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Leaders Fear New Softness On Iran

Leaders Fear New Softness On Iran

Jewish leaders this week feared a collapse of the international consensus for sanctions against Iran after the release Monday of a National Intelligence Estimate concluding Iran had shut its nuclear weapons program down in 2003.
Disarray was evident as Jewish groups struggled to assimilate the new report and adjust their tactics in response.
“It will have an enormous impact because people will use it as an excuse to do nothing,” said Jennifer Laszlo Mizrahi, founder and president of The Israel Project, a group that has made Iran a top priority.
Mizrahi argued that the threat of Iran has not changed, but that it will be harder to convince an already-doubtful world of its reality in the wake of the intelligence bombshell.
“I’m sure it was
like ‘Ambien’ for Ahmadinejad,” she said, referring to the popular sleep medication. “It helps him sleep better at night because it is much harder for the world to say serious action has to be taken in Iran when U.S. intelligence officials are saying there is no Iranian nuclear weapons program.”
Jewish groups have pushed for a tough international response to Iran’s nuclear weapons program for the last several years. Now, the National Intelligence Estimate (NIE) has concluded that Iran has not had one for four years.
The report’s stunning conclusions, a U-turn from previous intelligence estimates, prompted anxiety in Jerusalem about a possible shift in U.S. policy and sent Bush administration officials scrambling to shore up the international coalition opposing Iran’s nuclear quest.
“We’ve gone from saying Iran is engaged in an active nuclear weapons program to saying such a program hasn’t existed since 2003,” said Martin Raffel, assistant executive director of the Jewish Council for Public Affairs (JCPA). “Obviously, this is a fundamental shift in the landscape; there’s no way around that.”
Added Jess Hordes, Washington director for the Anti-Defamation League,
“Nobody at this stage has been talking about anything but diplomatic and economic approaches to Iran. Those approaches were validated by this report. The idea of letting up on the pressure makes no sense in light of the report’s conclusions.”
But Hordes said the report will “create problems” in ongoing U.S. efforts to tighten international sanctions on Iran.

Still Enriching Uranium
The report, he said, makes it clear that Iran is moving ahead on nuclear enrichment — the hardest part of developing nuclear weapons.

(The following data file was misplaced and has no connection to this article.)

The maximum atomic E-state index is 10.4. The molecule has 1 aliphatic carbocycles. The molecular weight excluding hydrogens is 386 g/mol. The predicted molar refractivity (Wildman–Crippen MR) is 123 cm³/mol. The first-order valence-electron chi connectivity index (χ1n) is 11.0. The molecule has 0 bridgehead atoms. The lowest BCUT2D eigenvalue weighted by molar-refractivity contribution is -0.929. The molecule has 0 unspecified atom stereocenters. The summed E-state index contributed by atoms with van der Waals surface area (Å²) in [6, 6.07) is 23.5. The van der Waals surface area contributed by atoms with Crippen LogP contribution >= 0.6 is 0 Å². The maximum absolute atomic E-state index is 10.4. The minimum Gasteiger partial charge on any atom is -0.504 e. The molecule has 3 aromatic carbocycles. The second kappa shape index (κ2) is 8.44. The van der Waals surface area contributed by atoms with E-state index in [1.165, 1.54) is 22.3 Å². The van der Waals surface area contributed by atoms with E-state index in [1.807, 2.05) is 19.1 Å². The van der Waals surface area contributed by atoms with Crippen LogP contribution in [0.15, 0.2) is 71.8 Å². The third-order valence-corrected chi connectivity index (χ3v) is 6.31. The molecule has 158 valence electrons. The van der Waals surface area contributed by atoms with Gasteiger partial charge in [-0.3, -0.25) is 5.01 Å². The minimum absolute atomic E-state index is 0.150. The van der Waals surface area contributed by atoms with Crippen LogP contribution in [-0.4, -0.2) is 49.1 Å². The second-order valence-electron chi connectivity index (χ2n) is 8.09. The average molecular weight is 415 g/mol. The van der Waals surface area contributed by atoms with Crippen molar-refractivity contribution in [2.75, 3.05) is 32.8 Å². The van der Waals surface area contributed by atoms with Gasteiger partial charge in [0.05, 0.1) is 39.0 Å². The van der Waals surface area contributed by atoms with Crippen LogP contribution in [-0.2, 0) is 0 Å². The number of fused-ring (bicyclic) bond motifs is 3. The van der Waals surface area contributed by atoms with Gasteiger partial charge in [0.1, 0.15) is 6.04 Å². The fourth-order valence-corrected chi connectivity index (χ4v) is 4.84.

“There have been some who have argued all along that the smart thing for Ian to do would be to hold off on weaponization, while continuing to produce fissile material,” he said.
So even if Iran suspended the weapons development program in 2003, its continuing quest for highly enriched uranium could eventually provide the materials for quickly assembling a working bomb, he said.
The furor quickly took on political overtones, with some Democratic leaders charging that the White House knew of the skeptical analysis but suppressed the information even as President Bush was warning that the Iranian program could lead to World War III.
In public, Jewish leaders argued that the report just confirmed that the approach favored by most Jewish groups – increasing diplomatic and economic pressure on Iran – has worked, and that it needs to continue until leaders in Tehran comply fully with international rules on nuclear development.
But in private, many say the dramatic turnabout will inevitably undercut efforts to reinforce an already porous international coalition and make it harder to maintain vigilance against a nation that has threatened to wipe Israel off the map.
The declassified intelligence report also effectively ends the possibility of U.S. military action against Iran for the immediate future and adds huge new complications to any Israeli attack.
The NIE “takes war off the table for now,” said Geoffrey Kemp, director of regional strategic programs at the Nixon Center, at a Tuesday program sponsored by the Washington Institute for Near East Policy.
The report produced an angry response from some Israeli leaders, who say their own intelligence confirms that Iran is still developing nuclear weapons.
“This conclusion is in total contradiction to what we know; the text itself is contradictory,” said Knesset member Ephraim Sneh, a leading Israeli voice warning about the Israeli threat.
“What’s grave about this report is that it will be used by those who want an appeasement policy toward Iran while the facts are totally different,” he said in a meeting with reporters with New York. “For years I’ve warned that at the end of the day Israel will have to face this threat alone; this report makes me more confident I was right.”
Speaking to Israel Army Radio, Defense Minister Ehud Barak disputed the report’s core conclusions.